We’ve been discussing various aspects of the retirement crisis recently and it is worth asking: What is the advisor’s role in all this?
That is Ron Surz’s question in his article, “RIAs and IRAs: Both Can Be Better.” No, he is not klutzily transposing letters. He is referring to Registered Investment Advisors – the primary type of advisor overseeing Individual Retirement Accounts, which are the most popular retirement savings vehicle. Ron’s main point, on which we agree, is that advisors should encourage greater savings (as opposed to relying on an assumed high rate of return) and that they should help clients steer clear of risk at the crucial “retirement risk zone” in the years just before and after separation from work.
Apparently, they are not doing so, as this interesting statistic he cites suggests. I quote:
The Employee Benefits Research Institute (EBRI) report on IRAs reveals that equity allocations are approximately 55% across all ages, a surprising reality. Target date funds (TDFs) are also exposed to excessive risk, with an average 55% allocation near the target date. This is the allocation that lost 30% in 2008, and risk has increased since. To guard against the devastation that lies ahead, IRAs and TDFs should have very low risk in the 5-10 years before and after retirement, but they don’t.”
Ron has often written about the high equity allocation of TDFs. It was therefore interesting to see that IRAs on average share the identical allocation and without any distinction as to age.
My take: I wouldn’t make a blanket statement that a 55% equity allocation is too high, but I would make a qualified statement that in most cases it probably is. The issue is not the percentage, per se, but the ability of an investor who retires on the cusp of a severe market correction to make it through a few tough years without forced selling of assets at a low price. And that depends on the size of an investor’s portfolio and expected expenditures.
Thus, Bill Gates could be 99% in equities, since the remaining 1% would be more than adequate to address his and Melinda’s needs during a market setback lasting a few years. On the other end of the spectrum, a retiree with limited savings likely can’t afford the risk of equity investing – despite his higher need for the growth that stocks can bring – and would have to manage with mostly cash. When you need every penny, you’re living in a financial straitjacket and generally lack options.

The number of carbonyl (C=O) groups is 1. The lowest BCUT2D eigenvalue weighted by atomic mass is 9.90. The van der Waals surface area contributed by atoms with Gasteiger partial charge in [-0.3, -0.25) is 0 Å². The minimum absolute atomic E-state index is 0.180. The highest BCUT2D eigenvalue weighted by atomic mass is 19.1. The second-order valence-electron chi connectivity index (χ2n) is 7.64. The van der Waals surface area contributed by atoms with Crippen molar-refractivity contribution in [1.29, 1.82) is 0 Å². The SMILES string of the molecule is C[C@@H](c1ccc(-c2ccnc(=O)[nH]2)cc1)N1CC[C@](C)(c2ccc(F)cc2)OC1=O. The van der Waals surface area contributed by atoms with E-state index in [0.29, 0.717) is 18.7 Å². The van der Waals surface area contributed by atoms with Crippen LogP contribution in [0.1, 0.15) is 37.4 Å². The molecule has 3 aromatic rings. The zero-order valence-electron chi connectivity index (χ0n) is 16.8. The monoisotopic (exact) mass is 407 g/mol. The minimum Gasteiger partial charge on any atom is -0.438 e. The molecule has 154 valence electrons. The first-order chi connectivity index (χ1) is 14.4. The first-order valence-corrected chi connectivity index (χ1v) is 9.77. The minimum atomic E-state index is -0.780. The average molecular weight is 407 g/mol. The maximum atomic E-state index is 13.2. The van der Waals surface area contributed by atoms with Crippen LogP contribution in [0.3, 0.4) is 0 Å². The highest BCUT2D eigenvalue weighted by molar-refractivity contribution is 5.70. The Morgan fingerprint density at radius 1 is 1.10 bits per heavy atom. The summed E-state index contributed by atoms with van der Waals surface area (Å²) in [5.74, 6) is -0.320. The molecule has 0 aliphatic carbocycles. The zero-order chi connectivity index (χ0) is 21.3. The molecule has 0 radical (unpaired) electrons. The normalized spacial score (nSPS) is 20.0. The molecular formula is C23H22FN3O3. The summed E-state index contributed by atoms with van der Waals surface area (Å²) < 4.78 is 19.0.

This brings me back to the question of the advisor’s role. That 55% average equity allocation is indicative of America’s risk-taking culture. A friend with high-level professional investment experience in three disparate regions of the world has pointed out that most of the world is not into U.S. levels of risk; something like a third allocation to equities is common overseas. U.S. markets have been the envy of the world, and taking risk has generally paid off (though tragically, not always for everyone).
But let’s not let cultural biases, or any other – such as brokerage firm incentives to push higher risk – influence what should be a fiduciary arrangement. That is to say, the only standard that matters is the unique needs of the individual investor. The best advisors know this and customize client portfolios based on their portfolio size and spending requirements, with a view toward mitigating the risk they won’t have the income they need when they need it.
Some advisors will respond to this with statistics – i.e., that historical stock market averages favor aggressive investing. What I’m saying here is that you have to earn the right to invest aggressively – by saving enough to weather a long crisis. That is because investing is an arena with many possible outcomes, but you will only have one of them, meaning that (as Ron often puts it) you only get to do this once.
It also bears mentioning that in the chaos of possible outcomes that investing produces, staying well diversified is your best insurance against portfolio disaster. That is why, for the average U.S. investor who has not saved sufficiently for retirement, a 55% allocation to equities at the retirement risk zone may indeed be too risky; the wealthy of course have more options. A good advisor knows this and will not play roulette (especially the Russian kind) with the client’s nest egg.
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